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City defends council prayers

Paul Clinton

CIVIC CENTER -- Prayer will stay.

Unruffled by a Jewish activist’s threat to include Burbank in a 1st

Amendment lawsuit, city officials are vowing to preserve the invocation

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that kicks off every City Council meeting.

“As the law sits now, prayers are acceptable as long as they do not

proselytize, belittle other religions or promote one particular

religion,” City Atty. Dennis Barlow said. “Unless (the courts) want to

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plow new ground, they would allow what we have.”

In a blistering speech from the dais Tuesday night, activist Irv Rubin

said the meeting’s prayer violated the 1st Amendment’s establishment

clause -- providing for the separation of church and state -- by invoking

the name of Jesus Christ.

Rubin, the national chairman of the Jewish Defense League, accused the

city of “making a Christian pageantry” of the council meeting. Rubin said

he was also offended that the city allowed a group of John Burroughs High

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School students to sing “Silent Night” because of the carol’s numerous

references to Christ.

“When the prayer invoked Jesus’ name, I was flabbergasted,” Rubin said

Wednesday. “I just don’t think it has a place in city council.”

Rubin -- who has also raised the issue at council meetings in Arcadia,

Rosemead and Duarte in recent weeks -- said he will seek a federal court

injunction against the public prayers.

Rubin, a Republican candidate in the race for the 24th District seat

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held by Assemblyman Brad Sherman (D-Sherman Oaks), has also cited prayers

before Congressional sessions as problematic. Rubin said he has contacted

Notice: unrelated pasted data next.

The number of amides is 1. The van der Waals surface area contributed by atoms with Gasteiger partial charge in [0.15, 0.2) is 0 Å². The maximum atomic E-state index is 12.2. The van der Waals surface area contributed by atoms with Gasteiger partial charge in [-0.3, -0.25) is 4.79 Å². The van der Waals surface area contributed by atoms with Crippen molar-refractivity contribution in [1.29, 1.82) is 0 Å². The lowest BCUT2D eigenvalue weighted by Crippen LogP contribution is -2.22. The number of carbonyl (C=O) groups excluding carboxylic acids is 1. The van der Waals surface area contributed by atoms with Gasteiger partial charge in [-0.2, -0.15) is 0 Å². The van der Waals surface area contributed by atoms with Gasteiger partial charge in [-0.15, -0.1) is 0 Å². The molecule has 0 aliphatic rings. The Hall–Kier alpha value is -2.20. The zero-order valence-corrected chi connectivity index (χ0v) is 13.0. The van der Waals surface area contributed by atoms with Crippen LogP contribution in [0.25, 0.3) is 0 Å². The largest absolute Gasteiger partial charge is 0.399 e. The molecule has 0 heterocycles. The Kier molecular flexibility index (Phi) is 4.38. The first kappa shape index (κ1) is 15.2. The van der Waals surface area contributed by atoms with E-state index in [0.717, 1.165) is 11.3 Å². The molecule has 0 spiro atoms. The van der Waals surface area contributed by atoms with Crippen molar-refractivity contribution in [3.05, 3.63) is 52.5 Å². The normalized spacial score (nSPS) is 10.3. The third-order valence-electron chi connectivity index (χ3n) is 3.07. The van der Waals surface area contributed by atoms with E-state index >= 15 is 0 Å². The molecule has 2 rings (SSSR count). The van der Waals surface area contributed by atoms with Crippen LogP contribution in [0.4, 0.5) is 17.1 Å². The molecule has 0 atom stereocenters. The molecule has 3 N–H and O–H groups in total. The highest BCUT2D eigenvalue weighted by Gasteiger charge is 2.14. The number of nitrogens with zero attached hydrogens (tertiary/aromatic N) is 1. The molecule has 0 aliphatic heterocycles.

Santa Monica attorney Roger Jon Diamond.

Diamond, a high-profile constitutional lawyer, said he could not

respond specifically to Rubin’s claims against Burbank and the other

cities because of attorney-client privilege. Yet, Diamond said any

references to Christ at a council meeting would violate the establishment

clause.

“Where does religion belong? It belongs in the home, in the families

and in places of worship,” Diamond said. “It does not belong in

government.”

But Barlow said the Supreme Court, in several rulings, has affirmed

the right to pray before government meetings.

Other Burbank officials said there are no plans to do away with the

invocation. Burbank City Manager Bud Ovrom disagreed with Rubin’s

contention that Burbank singles out Christianity over other religions.

Ovrom said the denominations of the ministers who deliver the prayers

rotate each week.

“We take great pains to be, if not nondenominational, then

cross-denominational,” Ovrom said. “Our answer is not to have them all

gone, but to have them all included.”

Ovrom and others said Burbank doesn’t discriminate against any

religions. He said the city has an open invitation to all religious

groups in the city to offer a prayer.

The city has taken a hands-off approach, City Clerk Judie Sarquiz

said. Instead of choosing the pastor who performs the invocation, the

city allows the Burbank Ministerial Association to make the choice, she

said.

Mayor Stacey Murphy also defended the city’s prayer as constitutional

and said the practice is not meant to offend.

“Everybody can choose to leave the council chambers if they want,”

Murphy said.


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